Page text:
Experiencing the Peanut Festival as a Reporter is a Little Different
By Jason Jones
GRAPELAND – Saturday morning came a little quicker than I’d hoped. After taking Homecoming Queen pictures then covering the Concert & Dance at Grapeland’s City Park, I eased my way home where I found a house full of my kids, my 4 year-old granddaughter and her dog, all enjoying spirited conversation on my back patio with the fire pit blazing. I had expected to go straight to bed. I did so… at 2 a.m.
Longtime Messenger reporter, Will Johnson, was out. He had contracted the C-word earlier and was still struggling to recover. Having accompanied my wife on her journey through the same virus recently, and still watching her recover, I knew too well that his road would be a rough one. So I covered the weekend’s events without him.
I’ve been to a lot of Peanut Festivals over the years. I’ve marched with the band. I’ve ridden on a float. I’ve driven the truck that pulled a float. I’ve manned a food booth. I’ve sold t-shirts. I’ve eaten enough fried food to choke a T-Rex. But I’ve never looked at it through the eye of a photographer or writer.
It’s a little different.
The parade kicked off at 10 a.m. with Police and Fire sirens signaling the start of the day’s events. If you’ve ever been to a Peanut Festival parade, you probably already know what to expect. It’s basically, well… everything. I’ve always wondered what would happen if there was a fire somewhere in Houston or Anderson County during the parade. Every emergency vehicle is right here! From a purely selfish standpoint, I know that if I get sick or spontaneously combust, I’ll probably be OK. But somebody somewhere might have to wait a few extra minutes.
What follows is a long line of floats, bands, classic cars, special interest vehicles, several of Vulcraft’s finest big rigs, visiting dignitaries riding in a cool train, and plenty of horses to close the show.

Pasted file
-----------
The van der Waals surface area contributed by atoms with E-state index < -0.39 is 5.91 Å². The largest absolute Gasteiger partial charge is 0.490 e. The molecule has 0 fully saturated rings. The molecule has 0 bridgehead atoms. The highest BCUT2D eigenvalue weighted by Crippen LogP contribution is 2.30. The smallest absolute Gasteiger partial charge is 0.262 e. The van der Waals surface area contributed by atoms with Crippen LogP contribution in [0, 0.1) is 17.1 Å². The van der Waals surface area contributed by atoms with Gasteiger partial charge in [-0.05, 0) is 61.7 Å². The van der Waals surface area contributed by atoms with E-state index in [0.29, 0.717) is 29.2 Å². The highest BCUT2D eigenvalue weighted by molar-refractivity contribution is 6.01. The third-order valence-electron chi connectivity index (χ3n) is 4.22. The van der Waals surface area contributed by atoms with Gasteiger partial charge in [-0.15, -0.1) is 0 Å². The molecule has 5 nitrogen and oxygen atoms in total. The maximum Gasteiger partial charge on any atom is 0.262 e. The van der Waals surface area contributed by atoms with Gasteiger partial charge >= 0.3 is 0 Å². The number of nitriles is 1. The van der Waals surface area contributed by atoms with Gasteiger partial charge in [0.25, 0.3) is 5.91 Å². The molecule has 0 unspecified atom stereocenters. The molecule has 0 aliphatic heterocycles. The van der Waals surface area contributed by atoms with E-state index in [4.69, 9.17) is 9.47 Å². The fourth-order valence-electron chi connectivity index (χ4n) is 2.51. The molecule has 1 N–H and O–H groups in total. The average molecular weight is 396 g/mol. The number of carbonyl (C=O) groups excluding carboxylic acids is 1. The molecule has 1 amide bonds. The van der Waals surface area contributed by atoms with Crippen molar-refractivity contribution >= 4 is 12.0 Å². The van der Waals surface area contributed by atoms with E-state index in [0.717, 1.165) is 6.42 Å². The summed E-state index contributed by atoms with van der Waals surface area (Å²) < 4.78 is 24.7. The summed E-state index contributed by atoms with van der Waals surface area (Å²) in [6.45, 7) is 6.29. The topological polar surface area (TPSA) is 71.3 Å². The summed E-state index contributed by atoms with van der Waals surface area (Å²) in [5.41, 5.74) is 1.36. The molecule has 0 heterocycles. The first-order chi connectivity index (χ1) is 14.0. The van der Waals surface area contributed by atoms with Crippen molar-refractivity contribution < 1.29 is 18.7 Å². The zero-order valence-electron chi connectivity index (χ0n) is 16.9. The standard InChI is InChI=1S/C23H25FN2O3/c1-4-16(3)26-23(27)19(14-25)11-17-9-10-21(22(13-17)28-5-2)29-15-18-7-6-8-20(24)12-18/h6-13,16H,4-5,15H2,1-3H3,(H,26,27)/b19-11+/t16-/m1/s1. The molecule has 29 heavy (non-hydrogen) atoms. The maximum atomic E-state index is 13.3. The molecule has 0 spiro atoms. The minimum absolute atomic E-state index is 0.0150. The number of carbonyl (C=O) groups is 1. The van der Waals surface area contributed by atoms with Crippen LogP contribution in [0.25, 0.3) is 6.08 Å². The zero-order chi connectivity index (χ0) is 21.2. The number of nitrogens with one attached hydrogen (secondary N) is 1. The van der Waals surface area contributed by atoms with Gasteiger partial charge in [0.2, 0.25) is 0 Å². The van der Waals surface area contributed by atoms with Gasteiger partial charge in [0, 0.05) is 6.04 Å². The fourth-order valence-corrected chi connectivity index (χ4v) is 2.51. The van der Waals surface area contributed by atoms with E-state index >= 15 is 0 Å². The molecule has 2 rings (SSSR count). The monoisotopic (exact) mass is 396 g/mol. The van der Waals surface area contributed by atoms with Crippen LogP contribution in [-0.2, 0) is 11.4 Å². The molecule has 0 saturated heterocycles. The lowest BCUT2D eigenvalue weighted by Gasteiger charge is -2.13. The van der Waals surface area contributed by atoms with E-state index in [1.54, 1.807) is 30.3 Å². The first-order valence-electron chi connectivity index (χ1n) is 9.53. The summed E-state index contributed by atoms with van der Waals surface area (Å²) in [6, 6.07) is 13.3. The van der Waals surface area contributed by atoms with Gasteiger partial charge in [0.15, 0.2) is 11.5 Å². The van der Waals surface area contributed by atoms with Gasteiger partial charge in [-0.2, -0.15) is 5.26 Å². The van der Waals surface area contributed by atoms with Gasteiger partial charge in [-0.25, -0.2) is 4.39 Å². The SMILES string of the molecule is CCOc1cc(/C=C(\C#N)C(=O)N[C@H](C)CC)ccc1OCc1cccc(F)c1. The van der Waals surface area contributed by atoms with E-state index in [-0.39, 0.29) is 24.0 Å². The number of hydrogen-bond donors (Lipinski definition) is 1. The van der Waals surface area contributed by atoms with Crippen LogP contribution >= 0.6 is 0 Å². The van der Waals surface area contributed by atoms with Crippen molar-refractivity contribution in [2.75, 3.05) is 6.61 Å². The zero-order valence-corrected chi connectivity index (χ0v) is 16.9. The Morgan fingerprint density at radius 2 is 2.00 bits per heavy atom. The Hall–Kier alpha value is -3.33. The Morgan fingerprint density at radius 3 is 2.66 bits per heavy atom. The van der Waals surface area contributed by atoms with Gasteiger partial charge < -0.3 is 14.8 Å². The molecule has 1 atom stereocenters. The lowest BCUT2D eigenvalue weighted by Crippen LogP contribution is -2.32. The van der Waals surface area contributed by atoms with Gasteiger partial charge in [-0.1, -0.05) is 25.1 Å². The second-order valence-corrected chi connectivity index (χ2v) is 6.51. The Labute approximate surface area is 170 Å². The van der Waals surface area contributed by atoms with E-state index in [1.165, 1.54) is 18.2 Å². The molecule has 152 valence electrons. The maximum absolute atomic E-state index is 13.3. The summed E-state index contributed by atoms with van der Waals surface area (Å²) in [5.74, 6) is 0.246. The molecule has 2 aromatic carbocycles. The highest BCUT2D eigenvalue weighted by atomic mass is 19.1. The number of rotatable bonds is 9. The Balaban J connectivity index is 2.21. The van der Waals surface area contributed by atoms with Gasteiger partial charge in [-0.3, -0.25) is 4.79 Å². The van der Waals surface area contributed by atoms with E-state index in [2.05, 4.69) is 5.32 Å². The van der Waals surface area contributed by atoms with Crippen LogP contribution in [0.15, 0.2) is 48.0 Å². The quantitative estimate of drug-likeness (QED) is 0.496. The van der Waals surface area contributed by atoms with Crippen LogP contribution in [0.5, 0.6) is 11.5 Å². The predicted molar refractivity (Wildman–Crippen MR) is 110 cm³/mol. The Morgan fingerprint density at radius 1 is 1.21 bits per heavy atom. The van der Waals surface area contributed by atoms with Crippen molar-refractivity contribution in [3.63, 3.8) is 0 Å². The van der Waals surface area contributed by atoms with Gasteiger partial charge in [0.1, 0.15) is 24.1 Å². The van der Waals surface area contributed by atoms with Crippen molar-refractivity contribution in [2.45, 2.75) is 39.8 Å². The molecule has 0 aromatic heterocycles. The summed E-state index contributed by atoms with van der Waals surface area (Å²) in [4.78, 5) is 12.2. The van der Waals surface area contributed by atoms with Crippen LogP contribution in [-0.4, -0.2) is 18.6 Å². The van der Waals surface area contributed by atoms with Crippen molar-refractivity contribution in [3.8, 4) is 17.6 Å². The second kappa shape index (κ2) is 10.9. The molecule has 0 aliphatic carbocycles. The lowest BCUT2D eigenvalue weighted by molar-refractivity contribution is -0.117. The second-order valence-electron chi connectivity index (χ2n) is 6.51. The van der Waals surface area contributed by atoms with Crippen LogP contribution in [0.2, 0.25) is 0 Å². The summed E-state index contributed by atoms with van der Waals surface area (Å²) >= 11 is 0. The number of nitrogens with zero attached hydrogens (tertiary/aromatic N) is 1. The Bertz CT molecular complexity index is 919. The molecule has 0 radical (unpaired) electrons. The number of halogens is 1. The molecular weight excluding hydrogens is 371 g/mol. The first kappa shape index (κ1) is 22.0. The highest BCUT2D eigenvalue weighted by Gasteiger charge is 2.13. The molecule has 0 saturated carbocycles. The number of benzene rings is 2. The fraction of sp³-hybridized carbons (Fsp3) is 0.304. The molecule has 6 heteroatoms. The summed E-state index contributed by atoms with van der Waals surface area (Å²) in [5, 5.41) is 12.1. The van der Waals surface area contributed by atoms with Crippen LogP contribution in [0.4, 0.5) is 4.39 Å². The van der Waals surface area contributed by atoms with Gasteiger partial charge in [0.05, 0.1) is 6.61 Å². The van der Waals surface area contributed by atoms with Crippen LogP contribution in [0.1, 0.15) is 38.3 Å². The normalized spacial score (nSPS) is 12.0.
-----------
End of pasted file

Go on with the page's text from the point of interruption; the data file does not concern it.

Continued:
It was a great parade. Bartee Construction built a float for Queen contestant Haley Boehm and was awarded First Place. Its theme was Christmas in Candyland and it looked fantastic. The second place float was “Frozen” themed and was built by NAPA Auto Parts and Crockett Tire for contestant Jaycee Graham, and the third place float was a “Classic 50s Diner” ridden by contestant Shania Taylor and built by Betty Boop’s
I got a picture of all of them. Actually, several pictures of each. Every time you press the “go” button on these new-fangled digital cameras, they keep taking pictures until you let up.
I would have been a little worried if I’d been using my old Canon AE-1. A roll of film only holds so many pictures. I took over 300 during the parade. I love technology.
Well… no I don’t. But I did in this case.
It was quite fun. I was no longer a spectator on the sidewalk. I was in the street with the action. Between photos I was able to wave and talk to folks riding the route. I even got a high-five. I felt so important.
Eventually the horses rode by. My granddaughter was elated to say the least. Horses are a huge deal to little kids. It’s like seeing Santa, only bigger. And with more hair.
But the horses have always signaled the end of the parade. Once they passed and I hugged my family which was splitting into several directions, I grabbed my wife’s hand – she was enjoying her first extended outing since her COVID ordeal – and we headed to the park.
I’ve learned a thing or two about the Peanut Festival over the years. Unlike many larger or more prominent festivals across the country, the Peanut Festival is not so much about the carnival. It’s not really about the food vendors or the arts & crafts booths. Those things are important and integral parts, but they aren’t at the forefront of why people show up in droves.
The Peanut Festival is about community. It’s about reuniting with friends and family. It’s about coming home or welcoming those who are coming home. Those things come first.
As I took photos, I ended up losing myself. I snapped a few crowd pictures and covered the booths and the food. So much food. But eventually I let my camera hang around my neck and I forgot about it.
When you pay close attention, you can easily see those important parts of the Peanut Festival. People hug. They hug a lot. And when you veer off in another direction, you see more people hugging. Rarely do you see people nod or exchange a quick handshake. On this day people stop. They laugh together and talk for extended periods. And usually they hug some more.
I’m far from the authority on how to measure the success of an event, but from what I observed it was a good year.
The Peanut Festival is a welcome break from the challenges we’ve navigated over the past couple of years. It doesn’t seem to have been infiltrated by the negativity and ill will we’ve become so accustomed to seeing in the world around us. We all need a little more of that.
Maybe we need two Peanut Festivals every year. Or three.
Jason Jones may be reached via email at [email protected]